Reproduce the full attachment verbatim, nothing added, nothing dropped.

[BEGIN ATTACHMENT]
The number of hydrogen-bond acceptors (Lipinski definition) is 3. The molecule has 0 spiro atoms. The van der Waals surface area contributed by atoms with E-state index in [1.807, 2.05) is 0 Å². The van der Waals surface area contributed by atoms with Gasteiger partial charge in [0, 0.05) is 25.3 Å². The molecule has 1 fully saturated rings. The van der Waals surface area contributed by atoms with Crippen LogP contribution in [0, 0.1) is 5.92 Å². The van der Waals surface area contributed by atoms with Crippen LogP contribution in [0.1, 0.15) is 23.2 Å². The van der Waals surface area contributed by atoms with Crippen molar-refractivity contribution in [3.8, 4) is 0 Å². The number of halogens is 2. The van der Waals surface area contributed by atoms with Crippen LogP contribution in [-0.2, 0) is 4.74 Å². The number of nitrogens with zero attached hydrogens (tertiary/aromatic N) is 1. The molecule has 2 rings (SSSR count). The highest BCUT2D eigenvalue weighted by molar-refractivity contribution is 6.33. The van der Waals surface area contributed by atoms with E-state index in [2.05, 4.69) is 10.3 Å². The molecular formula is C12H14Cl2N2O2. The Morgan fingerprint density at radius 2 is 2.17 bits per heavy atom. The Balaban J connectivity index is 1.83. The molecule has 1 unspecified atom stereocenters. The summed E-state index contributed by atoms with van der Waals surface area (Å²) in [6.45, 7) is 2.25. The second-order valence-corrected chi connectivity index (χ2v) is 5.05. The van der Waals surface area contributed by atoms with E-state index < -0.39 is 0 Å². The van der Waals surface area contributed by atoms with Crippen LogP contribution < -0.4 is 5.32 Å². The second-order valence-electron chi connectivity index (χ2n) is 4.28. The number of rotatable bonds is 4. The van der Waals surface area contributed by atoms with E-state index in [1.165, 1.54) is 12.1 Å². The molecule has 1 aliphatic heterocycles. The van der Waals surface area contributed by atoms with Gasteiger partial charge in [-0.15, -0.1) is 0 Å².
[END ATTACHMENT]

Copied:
The number of hydrogen-bond acceptors (Lipinski definition) is 3. The molecule has 0 spiro atoms. The van der Waals surface area contributed by atoms with E-state index in [1.807, 2.05) is 0 Å². The van der Waals surface area contributed by atoms with Gasteiger partial charge in [0, 0.05) is 25.3 Å². The molecule has 1 fully saturated rings. The van der Waals surface area contributed by atoms with Crippen LogP contribution in [0, 0.1) is 5.92 Å². The van der Waals surface area contributed by atoms with Crippen LogP contribution in [0.1, 0.15) is 23.2 Å². The van der Waals surface area contributed by atoms with Crippen molar-refractivity contribution in [3.8, 4) is 0 Å². The number of halogens is 2. The van der Waals surface area contributed by atoms with Crippen LogP contribution in [-0.2, 0) is 4.74 Å². The number of nitrogens with zero attached hydrogens (tertiary/aromatic N) is 1. The molecule has 2 rings (SSSR count). The highest BCUT2D eigenvalue weighted by molar-refractivity contribution is 6.33. The van der Waals surface area contributed by atoms with E-state index in [2.05, 4.69) is 10.3 Å². The molecular formula is C12H14Cl2N2O2. The Morgan fingerprint density at radius 2 is 2.17 bits per heavy atom. The Balaban J connectivity index is 1.83. The molecule has 1 unspecified atom stereocenters. The summed E-state index contributed by atoms with van der Waals surface area (Å²) in [6.45, 7) is 2.25. The second-order valence-corrected chi connectivity index (χ2v) is 5.05. The van der Waals surface area contributed by atoms with E-state index < -0.39 is 0 Å². The van der Waals surface area contributed by atoms with Crippen LogP contribution < -0.4 is 5.32 Å². The second-order valence-electron chi connectivity index (χ2n) is 4.28. The number of rotatable bonds is 4. The van der Waals surface area contributed by atoms with E-state index in [1.165, 1.54) is 12.1 Å². The molecule has 1 aliphatic heterocycles. The van der Waals surface area contributed by atoms with Gasteiger partial charge in [-0.15, -0.1) is 0 Å².